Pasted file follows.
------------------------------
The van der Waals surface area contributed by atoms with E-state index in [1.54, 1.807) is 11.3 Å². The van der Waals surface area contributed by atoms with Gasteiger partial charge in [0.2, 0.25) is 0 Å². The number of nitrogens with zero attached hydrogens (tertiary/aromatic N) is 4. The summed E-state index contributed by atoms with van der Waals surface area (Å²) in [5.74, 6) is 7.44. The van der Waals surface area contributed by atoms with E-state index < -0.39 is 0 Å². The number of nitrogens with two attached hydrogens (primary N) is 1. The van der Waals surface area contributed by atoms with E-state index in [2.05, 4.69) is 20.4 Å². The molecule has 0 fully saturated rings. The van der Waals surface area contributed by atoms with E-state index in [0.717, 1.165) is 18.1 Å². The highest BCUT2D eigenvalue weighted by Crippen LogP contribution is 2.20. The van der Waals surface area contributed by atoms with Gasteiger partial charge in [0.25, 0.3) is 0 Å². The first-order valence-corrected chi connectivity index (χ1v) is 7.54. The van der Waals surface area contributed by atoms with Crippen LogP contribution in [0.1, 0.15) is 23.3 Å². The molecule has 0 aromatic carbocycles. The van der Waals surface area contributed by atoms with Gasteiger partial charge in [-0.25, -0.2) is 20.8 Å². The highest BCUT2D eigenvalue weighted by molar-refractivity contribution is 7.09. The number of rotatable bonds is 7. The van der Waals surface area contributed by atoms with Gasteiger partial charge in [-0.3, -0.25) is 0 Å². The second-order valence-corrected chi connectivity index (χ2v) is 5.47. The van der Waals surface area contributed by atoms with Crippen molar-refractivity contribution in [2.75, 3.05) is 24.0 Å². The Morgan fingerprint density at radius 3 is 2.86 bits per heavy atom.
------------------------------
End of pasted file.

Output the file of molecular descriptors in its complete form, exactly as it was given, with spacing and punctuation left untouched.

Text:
The van der Waals surface area contributed by atoms with E-state index in [1.54, 1.807) is 11.3 Å². The van der Waals surface area contributed by atoms with Gasteiger partial charge in [0.2, 0.25) is 0 Å². The number of nitrogens with zero attached hydrogens (tertiary/aromatic N) is 4. The summed E-state index contributed by atoms with van der Waals surface area (Å²) in [5.74, 6) is 7.44. The van der Waals surface area contributed by atoms with E-state index < -0.39 is 0 Å². The number of nitrogens with two attached hydrogens (primary N) is 1. The van der Waals surface area contributed by atoms with E-state index in [2.05, 4.69) is 20.4 Å². The molecule has 0 fully saturated rings. The van der Waals surface area contributed by atoms with E-state index in [0.717, 1.165) is 18.1 Å². The highest BCUT2D eigenvalue weighted by Crippen LogP contribution is 2.20. The van der Waals surface area contributed by atoms with Gasteiger partial charge in [0.25, 0.3) is 0 Å². The first-order valence-corrected chi connectivity index (χ1v) is 7.54. The van der Waals surface area contributed by atoms with Crippen LogP contribution in [0.1, 0.15) is 23.3 Å². The molecule has 0 aromatic carbocycles. The van der Waals surface area contributed by atoms with Gasteiger partial charge in [-0.25, -0.2) is 20.8 Å². The highest BCUT2D eigenvalue weighted by molar-refractivity contribution is 7.09. The number of rotatable bonds is 7. The van der Waals surface area contributed by atoms with Gasteiger partial charge in [-0.3, -0.25) is 0 Å². The second-order valence-corrected chi connectivity index (χ2v) is 5.47. The van der Waals surface area contributed by atoms with Crippen molar-refractivity contribution in [2.75, 3.05) is 24.0 Å². The Morgan fingerprint density at radius 3 is 2.86 bits per heavy atom.